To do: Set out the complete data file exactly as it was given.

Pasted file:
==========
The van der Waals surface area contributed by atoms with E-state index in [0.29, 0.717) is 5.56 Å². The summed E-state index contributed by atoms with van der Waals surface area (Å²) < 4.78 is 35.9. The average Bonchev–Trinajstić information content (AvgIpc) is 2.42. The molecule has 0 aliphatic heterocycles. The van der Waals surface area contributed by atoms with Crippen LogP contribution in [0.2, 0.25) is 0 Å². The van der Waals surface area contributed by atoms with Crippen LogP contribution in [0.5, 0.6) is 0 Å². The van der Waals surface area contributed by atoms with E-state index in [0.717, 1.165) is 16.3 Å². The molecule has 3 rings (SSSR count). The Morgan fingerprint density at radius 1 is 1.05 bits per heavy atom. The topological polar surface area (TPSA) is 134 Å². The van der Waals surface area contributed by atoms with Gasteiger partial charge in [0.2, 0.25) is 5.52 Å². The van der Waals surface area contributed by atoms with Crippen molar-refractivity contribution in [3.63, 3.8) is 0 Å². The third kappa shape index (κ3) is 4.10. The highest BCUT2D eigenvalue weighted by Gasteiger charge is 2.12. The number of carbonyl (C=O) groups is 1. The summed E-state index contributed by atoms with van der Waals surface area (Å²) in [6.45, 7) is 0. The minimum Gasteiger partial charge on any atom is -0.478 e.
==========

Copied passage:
The van der Waals surface area contributed by atoms with E-state index in [0.29, 0.717) is 5.56 Å². The summed E-state index contributed by atoms with van der Waals surface area (Å²) < 4.78 is 35.9. The average Bonchev–Trinajstić information content (AvgIpc) is 2.42. The molecule has 0 aliphatic heterocycles. The van der Waals surface area contributed by atoms with Crippen LogP contribution in [0.2, 0.25) is 0 Å². The van der Waals surface area contributed by atoms with Crippen LogP contribution in [0.5, 0.6) is 0 Å². The van der Waals surface area contributed by atoms with E-state index in [0.717, 1.165) is 16.3 Å². The molecule has 3 rings (SSSR count). The Morgan fingerprint density at radius 1 is 1.05 bits per heavy atom. The topological polar surface area (TPSA) is 134 Å². The van der Waals surface area contributed by atoms with Gasteiger partial charge in [0.2, 0.25) is 5.52 Å². The van der Waals surface area contributed by atoms with Crippen molar-refractivity contribution in [3.63, 3.8) is 0 Å². The third kappa shape index (κ3) is 4.10. The highest BCUT2D eigenvalue weighted by Gasteiger charge is 2.12. The number of carbonyl (C=O) groups is 1. The summed E-state index contributed by atoms with van der Waals surface area (Å²) in [6.45, 7) is 0. The minimum Gasteiger partial charge on any atom is -0.478 e.